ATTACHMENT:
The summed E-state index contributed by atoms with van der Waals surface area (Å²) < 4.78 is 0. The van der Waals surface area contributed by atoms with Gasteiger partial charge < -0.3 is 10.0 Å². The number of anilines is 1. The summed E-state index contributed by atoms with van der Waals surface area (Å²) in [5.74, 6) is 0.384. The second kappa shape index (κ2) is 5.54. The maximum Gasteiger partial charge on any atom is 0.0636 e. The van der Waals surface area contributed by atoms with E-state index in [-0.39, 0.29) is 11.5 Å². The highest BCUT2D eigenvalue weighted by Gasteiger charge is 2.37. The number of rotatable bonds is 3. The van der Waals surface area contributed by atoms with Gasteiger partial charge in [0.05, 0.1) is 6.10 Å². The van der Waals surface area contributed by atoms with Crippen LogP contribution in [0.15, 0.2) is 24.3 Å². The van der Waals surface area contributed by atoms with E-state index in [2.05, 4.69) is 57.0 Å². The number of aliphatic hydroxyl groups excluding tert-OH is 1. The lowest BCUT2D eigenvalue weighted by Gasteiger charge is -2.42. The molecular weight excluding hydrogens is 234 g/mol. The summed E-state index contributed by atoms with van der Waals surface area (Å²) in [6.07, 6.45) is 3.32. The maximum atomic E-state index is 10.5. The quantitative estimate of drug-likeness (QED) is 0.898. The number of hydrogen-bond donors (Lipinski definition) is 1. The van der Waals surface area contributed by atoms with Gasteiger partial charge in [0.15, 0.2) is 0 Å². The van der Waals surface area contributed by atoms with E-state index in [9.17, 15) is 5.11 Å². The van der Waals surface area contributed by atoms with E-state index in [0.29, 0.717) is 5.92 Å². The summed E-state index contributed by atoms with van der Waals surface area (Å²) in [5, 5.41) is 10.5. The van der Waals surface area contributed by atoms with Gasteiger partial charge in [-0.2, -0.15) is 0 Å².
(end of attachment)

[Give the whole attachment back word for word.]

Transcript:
The summed E-state index contributed by atoms with van der Waals surface area (Å²) < 4.78 is 0. The van der Waals surface area contributed by atoms with Gasteiger partial charge < -0.3 is 10.0 Å². The number of anilines is 1. The summed E-state index contributed by atoms with van der Waals surface area (Å²) in [5.74, 6) is 0.384. The second kappa shape index (κ2) is 5.54. The maximum Gasteiger partial charge on any atom is 0.0636 e. The van der Waals surface area contributed by atoms with E-state index in [-0.39, 0.29) is 11.5 Å². The highest BCUT2D eigenvalue weighted by Gasteiger charge is 2.37. The number of rotatable bonds is 3. The van der Waals surface area contributed by atoms with Gasteiger partial charge in [0.05, 0.1) is 6.10 Å². The van der Waals surface area contributed by atoms with Crippen LogP contribution in [0.15, 0.2) is 24.3 Å². The van der Waals surface area contributed by atoms with E-state index in [2.05, 4.69) is 57.0 Å². The number of aliphatic hydroxyl groups excluding tert-OH is 1. The lowest BCUT2D eigenvalue weighted by Gasteiger charge is -2.42. The molecular weight excluding hydrogens is 234 g/mol. The summed E-state index contributed by atoms with van der Waals surface area (Å²) in [6.07, 6.45) is 3.32. The maximum atomic E-state index is 10.5. The quantitative estimate of drug-likeness (QED) is 0.898. The number of hydrogen-bond donors (Lipinski definition) is 1. The van der Waals surface area contributed by atoms with Gasteiger partial charge in [0.15, 0.2) is 0 Å². The van der Waals surface area contributed by atoms with E-state index in [9.17, 15) is 5.11 Å². The van der Waals surface area contributed by atoms with E-state index in [0.29, 0.717) is 5.92 Å². The summed E-state index contributed by atoms with van der Waals surface area (Å²) in [5, 5.41) is 10.5. The van der Waals surface area contributed by atoms with Gasteiger partial charge in [-0.2, -0.15) is 0 Å².